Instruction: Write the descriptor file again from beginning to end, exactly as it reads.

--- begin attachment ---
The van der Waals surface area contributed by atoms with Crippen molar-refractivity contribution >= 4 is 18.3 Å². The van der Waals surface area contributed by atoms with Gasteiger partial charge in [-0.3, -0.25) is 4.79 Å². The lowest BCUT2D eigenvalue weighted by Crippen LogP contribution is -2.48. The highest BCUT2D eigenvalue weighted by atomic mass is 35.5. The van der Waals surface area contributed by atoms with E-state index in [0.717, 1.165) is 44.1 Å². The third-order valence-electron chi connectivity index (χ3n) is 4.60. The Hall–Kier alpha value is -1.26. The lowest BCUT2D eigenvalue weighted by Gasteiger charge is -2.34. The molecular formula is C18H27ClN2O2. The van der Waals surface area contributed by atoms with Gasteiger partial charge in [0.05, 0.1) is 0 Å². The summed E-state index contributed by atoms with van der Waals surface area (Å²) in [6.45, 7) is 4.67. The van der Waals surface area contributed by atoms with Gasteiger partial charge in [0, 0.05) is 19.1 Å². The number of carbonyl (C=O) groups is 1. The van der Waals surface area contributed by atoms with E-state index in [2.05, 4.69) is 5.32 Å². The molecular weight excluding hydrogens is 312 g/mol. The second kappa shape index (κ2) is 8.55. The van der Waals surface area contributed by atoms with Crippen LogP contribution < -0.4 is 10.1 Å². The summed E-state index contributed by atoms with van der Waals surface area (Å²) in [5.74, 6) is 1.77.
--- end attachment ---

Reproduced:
The van der Waals surface area contributed by atoms with Crippen molar-refractivity contribution >= 4 is 18.3 Å². The van der Waals surface area contributed by atoms with Gasteiger partial charge in [-0.3, -0.25) is 4.79 Å². The lowest BCUT2D eigenvalue weighted by Crippen LogP contribution is -2.48. The highest BCUT2D eigenvalue weighted by atomic mass is 35.5. The van der Waals surface area contributed by atoms with E-state index in [0.717, 1.165) is 44.1 Å². The third-order valence-electron chi connectivity index (χ3n) is 4.60. The Hall–Kier alpha value is -1.26. The lowest BCUT2D eigenvalue weighted by Gasteiger charge is -2.34. The molecular formula is C18H27ClN2O2. The van der Waals surface area contributed by atoms with Gasteiger partial charge in [0.05, 0.1) is 0 Å². The summed E-state index contributed by atoms with van der Waals surface area (Å²) in [6.45, 7) is 4.67. The van der Waals surface area contributed by atoms with Gasteiger partial charge in [0, 0.05) is 19.1 Å². The number of carbonyl (C=O) groups is 1. The van der Waals surface area contributed by atoms with E-state index in [2.05, 4.69) is 5.32 Å². The molecular weight excluding hydrogens is 312 g/mol. The second kappa shape index (κ2) is 8.55. The van der Waals surface area contributed by atoms with Crippen LogP contribution < -0.4 is 10.1 Å². The summed E-state index contributed by atoms with van der Waals surface area (Å²) in [5.74, 6) is 1.77.